Orders

COSEWIC Annual Reports

  • COSEWIC Annual Report - 2013-2014 (2014-10-15)

    Under Canada’s Species at Risk Act (SARA), the foremost function of COSEWIC is to "assess the status of each wildlife species considered by COSEWIC to be at risk and, as part of the assessment, identify existing and potential threats to the species". COSEWIC held two Wildlife Species Assessment Meetings in this reporting year (October, 2013 to September, 2014) from November 24 to November 29, 2013 and from April 27 to May 2, 2014. During the current reporting period, COSEWIC assessed the status or reviewed the classification of 56 wildlife species. The wildlife species assessment results for the 2012-2013 reporting period include the following: Extinct: 0 Extirpated: 0 Endangered: 23 Threatened: 12 Special Concern: 20 Data Deficient: 0 Not at Risk: 1 Total: 56 Of the 56 wildlife species examined, COSEWIC reviewed the classification of 40 that had been previously assessed. The review of classification for 25 of those wildlife species resulted in a confirmation of the same status as the previous assessment.

Consultation Documents

  • Consultation on Amending the List of Species under the Species at Risk Act : Terrestrial Species - January 2015 (2015-01-13)

    The Government of Canada is committed to preventing the disappearance of wildlife species at risk from our lands. As part of its strategy for realizing that commitment, on June 5, 2003, the Government of Canada proclaimed the Species at Risk Act (SARA). Attached to the Act is Schedule 1, the list of the species provided for under SARA, also called the List of Wildlife Species at Risk. Extirpated, Endangered and Threatened species on Schedule 1 benefit from the protection of prohibitions and recovery planning requirements under SARA. Special Concern species benefit from its management planning requirements. Schedule 1 has grown from the original 233 to 521 wildlife species at risk. Please submit your comments byApril 15, 2015, for terrestrial species undergoing normal consultationsand byOctober 15, 2015, for terrestrial species undergoing extended consultations.For a description of the consultation paths these species will undergo, please see:Species at Risk Public Registry website

Related Information

  • Environment and Climate Change Canada’s Species at Risk Act (SARA) Listing Plan 2016 to 2018 (2017-09-29)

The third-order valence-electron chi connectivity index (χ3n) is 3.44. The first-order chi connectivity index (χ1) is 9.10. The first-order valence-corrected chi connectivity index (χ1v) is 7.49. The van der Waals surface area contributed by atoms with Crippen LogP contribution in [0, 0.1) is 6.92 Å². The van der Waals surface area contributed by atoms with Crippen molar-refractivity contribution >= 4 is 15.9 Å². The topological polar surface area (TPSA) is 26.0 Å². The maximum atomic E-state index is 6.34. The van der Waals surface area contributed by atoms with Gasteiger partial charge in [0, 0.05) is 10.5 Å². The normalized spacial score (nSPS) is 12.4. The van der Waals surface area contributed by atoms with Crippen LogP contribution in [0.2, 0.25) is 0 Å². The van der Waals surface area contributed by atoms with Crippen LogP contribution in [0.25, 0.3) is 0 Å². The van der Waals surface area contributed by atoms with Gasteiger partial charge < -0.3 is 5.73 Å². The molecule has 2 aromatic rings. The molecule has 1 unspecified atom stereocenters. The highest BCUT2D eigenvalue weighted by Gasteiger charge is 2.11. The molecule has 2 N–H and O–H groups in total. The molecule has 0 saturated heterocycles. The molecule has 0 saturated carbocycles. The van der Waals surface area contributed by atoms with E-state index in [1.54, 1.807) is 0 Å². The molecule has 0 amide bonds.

The status of wildlife species is assessed by an independent panel of expert Canadian scientists, the Committee on the Status of Endangered Wildlife in Canada (COSEWIC). 149 terrestrial species were assessed as at-risk by COSEWIC between 2009 and 2016 and are eligible for listing under the Species at Risk Act (SARA) to be considered by the Governor-in-Council (GIC) on the recommendation of the Minister of the Environment: 86 species would be new additions, 54 currently listed species would be reclassified and 9 species would be updated to reflect changes in their recognized designatable units. A three-year listing plan has been developed to address all 149 terrestrial species and listing decisions for most species are anticipated by the end of 2018. Making amendments to Schedule 1 of SARA is a two-step process. The first step is for the GIC to propose an amendment through an order in council published in the Canada Gazette, Part I, for a 30-day public comment period. The second step is for the GIC to make a final decision on whether or not to make amendments to Schedule 1 of SARA, taking into consideration comments received during the 30-day public comment period. The amendments are made through an order in council published in the Canada Gazette, Part II. Both orders are accompanied by a Regulatory Impact Analysis Statement (RIAS) which presents the implications of listing the species or changing their status. Publishing this plan on the Species at Risk Public Registry is intended to provide transparency about the Government of Canada’s plan to make listing decisions under the Species at Risk Act. NOTE: The information presented below is intended to provide openness and transparency with respect to when terrestrial species might be considered for listing under Schedule 1 of the Species at Risk Act. It is intended to assist anyone who may wish to provide comments on such listing considerations. Given any number of factors can affect the timing of a listing decision; the Plan is subject to change. Accordingly, the Plan will be periodically updated.